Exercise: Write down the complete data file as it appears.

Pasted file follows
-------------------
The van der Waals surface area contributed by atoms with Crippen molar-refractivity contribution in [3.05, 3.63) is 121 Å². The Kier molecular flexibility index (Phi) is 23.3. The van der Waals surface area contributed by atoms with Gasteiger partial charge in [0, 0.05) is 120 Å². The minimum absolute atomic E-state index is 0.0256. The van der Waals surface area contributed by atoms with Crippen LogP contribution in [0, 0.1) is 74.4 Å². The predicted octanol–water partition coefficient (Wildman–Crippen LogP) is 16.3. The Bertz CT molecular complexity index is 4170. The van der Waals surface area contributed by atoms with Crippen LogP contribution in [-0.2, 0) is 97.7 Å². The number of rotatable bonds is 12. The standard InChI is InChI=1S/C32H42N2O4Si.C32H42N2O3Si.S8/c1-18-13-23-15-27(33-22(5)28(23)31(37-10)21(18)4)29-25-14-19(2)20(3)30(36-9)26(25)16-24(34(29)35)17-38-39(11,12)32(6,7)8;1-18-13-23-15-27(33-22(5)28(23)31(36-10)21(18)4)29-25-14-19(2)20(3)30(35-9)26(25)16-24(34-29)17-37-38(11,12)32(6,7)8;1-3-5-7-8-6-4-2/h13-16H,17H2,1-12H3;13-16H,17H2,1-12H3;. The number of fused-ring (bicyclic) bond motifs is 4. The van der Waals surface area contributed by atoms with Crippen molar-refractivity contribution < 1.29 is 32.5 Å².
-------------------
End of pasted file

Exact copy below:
The van der Waals surface area contributed by atoms with Crippen molar-refractivity contribution in [3.05, 3.63) is 121 Å². The Kier molecular flexibility index (Phi) is 23.3. The van der Waals surface area contributed by atoms with Gasteiger partial charge in [0, 0.05) is 120 Å². The minimum absolute atomic E-state index is 0.0256. The van der Waals surface area contributed by atoms with Crippen LogP contribution in [0, 0.1) is 74.4 Å². The predicted octanol–water partition coefficient (Wildman–Crippen LogP) is 16.3. The Bertz CT molecular complexity index is 4170. The van der Waals surface area contributed by atoms with Crippen LogP contribution in [-0.2, 0) is 97.7 Å². The number of rotatable bonds is 12. The standard InChI is InChI=1S/C32H42N2O4Si.C32H42N2O3Si.S8/c1-18-13-23-15-27(33-22(5)28(23)31(37-10)21(18)4)29-25-14-19(2)20(3)30(36-9)26(25)16-24(34(29)35)17-38-39(11,12)32(6,7)8;1-18-13-23-15-27(33-22(5)28(23)31(36-10)21(18)4)29-25-14-19(2)20(3)30(35-9)26(25)16-24(34-29)17-37-38(11,12)32(6,7)8;1-3-5-7-8-6-4-2/h13-16H,17H2,1-12H3;13-16H,17H2,1-12H3;. The number of fused-ring (bicyclic) bond motifs is 4. The van der Waals surface area contributed by atoms with Crippen molar-refractivity contribution < 1.29 is 32.5 Å².